Be on your guard. There are older and fouler things than Orcs in the deep places of the world.
One Ring to rule them all. One ring to find them. One Ring to bring them all and in the darkness bind them. Tolkien’s classic is boiled down to the barest basics, one player seeks to destroy the One Ring, the other to capture it.
Game Play and Rules
The object of Lord of the Rings: The Confrontation is, for the light player, to get Frodo to Mordor, thus destroying the One Ring; the dark player must either kill Frodo, or have three characters in the Shire. If at any point one player cannot make a legal move, he loses.
This game is similar to Stratego, with a few improvements. The rules are very simple. Each player receives nine characters and nine cards. The players set up their characters where they choose, within the rules, to begin the game. The square board is tilted baseball diamond style. To begin the game four characters start at the two pointed ends, the Shire and Mordor respectively, and one each in the territories between the ends and the mountains, which begin the game empty. Four characters may occupy these two spots and only one character may occupy any mountain space, any other space may contain two characters.
The characters have a numerical strength value and special text. Unless otherwise noted in their text, each piece can only move forward, and each turn the players must move one piece. When two or more opposing characters enter the same space, battle ensues. First the characters are revealed and their texts are read. If neither is defeated by the text, each player simultaneously plays a card. The cards either allow for special powers, in the event of text cards, or have numbers. The numbered cards add to the strength of the character, and the player with the highest strength will win.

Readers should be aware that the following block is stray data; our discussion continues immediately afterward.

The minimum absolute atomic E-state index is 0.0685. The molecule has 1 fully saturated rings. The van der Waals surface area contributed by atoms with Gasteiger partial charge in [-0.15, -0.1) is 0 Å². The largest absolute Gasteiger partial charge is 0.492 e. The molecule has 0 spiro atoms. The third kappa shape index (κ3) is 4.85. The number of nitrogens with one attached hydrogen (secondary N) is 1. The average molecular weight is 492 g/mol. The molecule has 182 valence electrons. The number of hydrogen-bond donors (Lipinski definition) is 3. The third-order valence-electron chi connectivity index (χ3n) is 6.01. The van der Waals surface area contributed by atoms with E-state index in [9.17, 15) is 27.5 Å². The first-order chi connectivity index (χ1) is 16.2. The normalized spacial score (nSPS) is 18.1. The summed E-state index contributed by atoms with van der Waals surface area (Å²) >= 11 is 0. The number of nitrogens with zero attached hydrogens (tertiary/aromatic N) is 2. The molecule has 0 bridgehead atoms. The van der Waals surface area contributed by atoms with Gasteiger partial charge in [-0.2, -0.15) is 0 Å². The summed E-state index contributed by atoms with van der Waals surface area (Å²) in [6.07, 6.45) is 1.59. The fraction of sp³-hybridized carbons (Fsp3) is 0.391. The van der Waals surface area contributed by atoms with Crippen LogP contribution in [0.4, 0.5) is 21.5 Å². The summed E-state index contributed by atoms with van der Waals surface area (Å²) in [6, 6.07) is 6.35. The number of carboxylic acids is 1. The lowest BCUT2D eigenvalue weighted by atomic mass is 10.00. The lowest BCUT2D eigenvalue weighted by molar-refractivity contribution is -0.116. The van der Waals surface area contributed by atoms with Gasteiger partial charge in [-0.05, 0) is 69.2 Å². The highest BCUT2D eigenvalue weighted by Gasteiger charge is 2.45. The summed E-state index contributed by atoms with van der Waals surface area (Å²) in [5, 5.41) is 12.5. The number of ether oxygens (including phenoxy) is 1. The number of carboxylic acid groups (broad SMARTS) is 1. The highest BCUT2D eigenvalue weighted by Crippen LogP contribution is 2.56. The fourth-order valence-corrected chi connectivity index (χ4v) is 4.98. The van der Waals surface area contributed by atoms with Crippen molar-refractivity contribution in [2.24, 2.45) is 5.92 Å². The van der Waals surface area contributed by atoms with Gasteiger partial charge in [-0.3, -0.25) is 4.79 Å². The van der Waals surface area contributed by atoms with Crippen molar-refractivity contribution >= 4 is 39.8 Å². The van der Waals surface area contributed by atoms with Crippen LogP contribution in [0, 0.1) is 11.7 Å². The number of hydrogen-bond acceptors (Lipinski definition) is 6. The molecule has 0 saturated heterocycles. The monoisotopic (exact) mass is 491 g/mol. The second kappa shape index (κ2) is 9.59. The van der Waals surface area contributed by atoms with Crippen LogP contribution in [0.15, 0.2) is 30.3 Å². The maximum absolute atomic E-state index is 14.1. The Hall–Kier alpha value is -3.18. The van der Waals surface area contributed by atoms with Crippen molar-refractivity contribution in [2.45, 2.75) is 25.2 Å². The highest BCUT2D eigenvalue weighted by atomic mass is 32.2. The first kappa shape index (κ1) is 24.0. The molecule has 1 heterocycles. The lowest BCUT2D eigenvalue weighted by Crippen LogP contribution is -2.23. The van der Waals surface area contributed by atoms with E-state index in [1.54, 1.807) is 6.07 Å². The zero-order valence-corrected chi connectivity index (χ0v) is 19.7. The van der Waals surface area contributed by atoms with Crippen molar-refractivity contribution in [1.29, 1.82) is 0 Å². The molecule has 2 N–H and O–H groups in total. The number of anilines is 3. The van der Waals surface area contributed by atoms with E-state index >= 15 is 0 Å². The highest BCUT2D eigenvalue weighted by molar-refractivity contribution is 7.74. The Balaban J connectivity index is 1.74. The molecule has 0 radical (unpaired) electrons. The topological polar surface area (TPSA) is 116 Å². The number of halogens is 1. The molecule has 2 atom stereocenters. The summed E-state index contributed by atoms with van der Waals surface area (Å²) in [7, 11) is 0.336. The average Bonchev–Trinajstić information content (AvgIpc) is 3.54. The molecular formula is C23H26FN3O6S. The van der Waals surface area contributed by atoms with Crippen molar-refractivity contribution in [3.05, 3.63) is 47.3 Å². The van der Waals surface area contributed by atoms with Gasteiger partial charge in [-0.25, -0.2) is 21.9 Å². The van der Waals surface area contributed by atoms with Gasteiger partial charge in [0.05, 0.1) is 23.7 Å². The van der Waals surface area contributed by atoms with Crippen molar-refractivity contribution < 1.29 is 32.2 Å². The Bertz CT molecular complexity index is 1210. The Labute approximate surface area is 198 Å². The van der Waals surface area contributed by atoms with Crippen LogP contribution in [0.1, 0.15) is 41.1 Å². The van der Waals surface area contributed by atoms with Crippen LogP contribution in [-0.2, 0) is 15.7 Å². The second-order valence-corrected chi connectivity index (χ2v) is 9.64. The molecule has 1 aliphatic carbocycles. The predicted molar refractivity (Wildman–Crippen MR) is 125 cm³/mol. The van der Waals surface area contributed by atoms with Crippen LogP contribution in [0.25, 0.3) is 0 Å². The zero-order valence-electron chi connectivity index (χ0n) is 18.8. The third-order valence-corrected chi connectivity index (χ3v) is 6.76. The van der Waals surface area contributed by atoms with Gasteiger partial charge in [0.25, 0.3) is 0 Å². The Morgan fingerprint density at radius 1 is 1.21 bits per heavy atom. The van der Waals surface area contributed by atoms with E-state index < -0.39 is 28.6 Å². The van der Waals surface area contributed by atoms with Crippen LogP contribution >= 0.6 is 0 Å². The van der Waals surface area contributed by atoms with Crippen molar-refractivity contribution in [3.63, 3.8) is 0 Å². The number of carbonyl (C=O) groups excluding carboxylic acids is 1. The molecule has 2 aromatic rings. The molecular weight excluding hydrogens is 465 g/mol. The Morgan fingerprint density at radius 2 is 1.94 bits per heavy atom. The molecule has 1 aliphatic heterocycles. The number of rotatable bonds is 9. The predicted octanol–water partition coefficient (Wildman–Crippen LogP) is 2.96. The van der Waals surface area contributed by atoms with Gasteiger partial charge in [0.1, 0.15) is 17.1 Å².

Aside from the texts, there are some other exceptions to movement rules. Good characters can pass thru the mines of Moria to skip the mountains, but beware: if the Balrog is in Moria you’ll be instantly defeated. Good characters can also move sideways via the river.
The small board, along with the initial set-up, which leaves only four open spaces to start the game, and the rule that a player must move a piece forward on every turn, makes this a very tense game of cat and mouse. Additionally, true to the novels, the power of the dark forces feels almost overwhelming. The forces of Sauron, for the most part, have much higher numerical values than the fellowship; in addition, their cards are of higher value. The advantages of the fellowship include many sacrifice situations and as well as the victory condition.
Reiner Knizia’s games are widely known for two common traits: reliance on mathematics and tacked on theme. While the mathematic underpinnings are certainly present here, I feel that this game certainly captures the theme well.
Qualitatively, this game is solid. The board is beautiful and of thick sturdy cardboard. The cards are of excellent quality and character pieces are nice as well.
The game play is tense, and the additional variant cards should keep the game from getting too stale. I have not tried the deluxe edition, but I’m perfectly happy with this one.
Overall tilt: With tense game play, strategy, bluffing and theme this game is worth your time.
- Last edited Wed Mar 15, 2006 6:32 pm (Total Number of Edits: 1)
- Posted Tue Mar 14, 2006 4:51 pm
I've always thought this was a gem of a game, and one that's had a lot of replay value over the years...